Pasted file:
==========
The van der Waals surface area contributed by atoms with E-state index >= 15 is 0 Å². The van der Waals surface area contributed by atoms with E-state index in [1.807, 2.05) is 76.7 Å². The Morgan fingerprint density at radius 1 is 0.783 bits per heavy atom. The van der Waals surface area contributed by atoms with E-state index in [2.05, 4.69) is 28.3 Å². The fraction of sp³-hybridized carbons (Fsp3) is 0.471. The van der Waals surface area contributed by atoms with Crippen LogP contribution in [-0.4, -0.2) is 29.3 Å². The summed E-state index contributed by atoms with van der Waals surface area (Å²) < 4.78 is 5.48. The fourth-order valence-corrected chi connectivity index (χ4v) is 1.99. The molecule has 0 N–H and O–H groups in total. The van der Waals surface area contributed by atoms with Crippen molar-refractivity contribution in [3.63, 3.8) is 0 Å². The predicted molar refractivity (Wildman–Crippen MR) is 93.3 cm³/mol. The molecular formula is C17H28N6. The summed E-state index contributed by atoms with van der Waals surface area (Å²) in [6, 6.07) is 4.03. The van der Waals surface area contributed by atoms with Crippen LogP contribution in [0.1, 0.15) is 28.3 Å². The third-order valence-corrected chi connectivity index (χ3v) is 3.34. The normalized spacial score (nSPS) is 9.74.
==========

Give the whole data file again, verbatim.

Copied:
The van der Waals surface area contributed by atoms with E-state index >= 15 is 0 Å². The van der Waals surface area contributed by atoms with E-state index in [1.807, 2.05) is 76.7 Å². The Morgan fingerprint density at radius 1 is 0.783 bits per heavy atom. The van der Waals surface area contributed by atoms with E-state index in [2.05, 4.69) is 28.3 Å². The fraction of sp³-hybridized carbons (Fsp3) is 0.471. The van der Waals surface area contributed by atoms with Crippen LogP contribution in [-0.4, -0.2) is 29.3 Å². The summed E-state index contributed by atoms with van der Waals surface area (Å²) < 4.78 is 5.48. The fourth-order valence-corrected chi connectivity index (χ4v) is 1.99. The molecule has 0 N–H and O–H groups in total. The van der Waals surface area contributed by atoms with Crippen molar-refractivity contribution in [3.63, 3.8) is 0 Å². The predicted molar refractivity (Wildman–Crippen MR) is 93.3 cm³/mol. The molecular formula is C17H28N6. The summed E-state index contributed by atoms with van der Waals surface area (Å²) in [6, 6.07) is 4.03. The van der Waals surface area contributed by atoms with Crippen LogP contribution in [0.1, 0.15) is 28.3 Å². The third-order valence-corrected chi connectivity index (χ3v) is 3.34. The normalized spacial score (nSPS) is 9.74.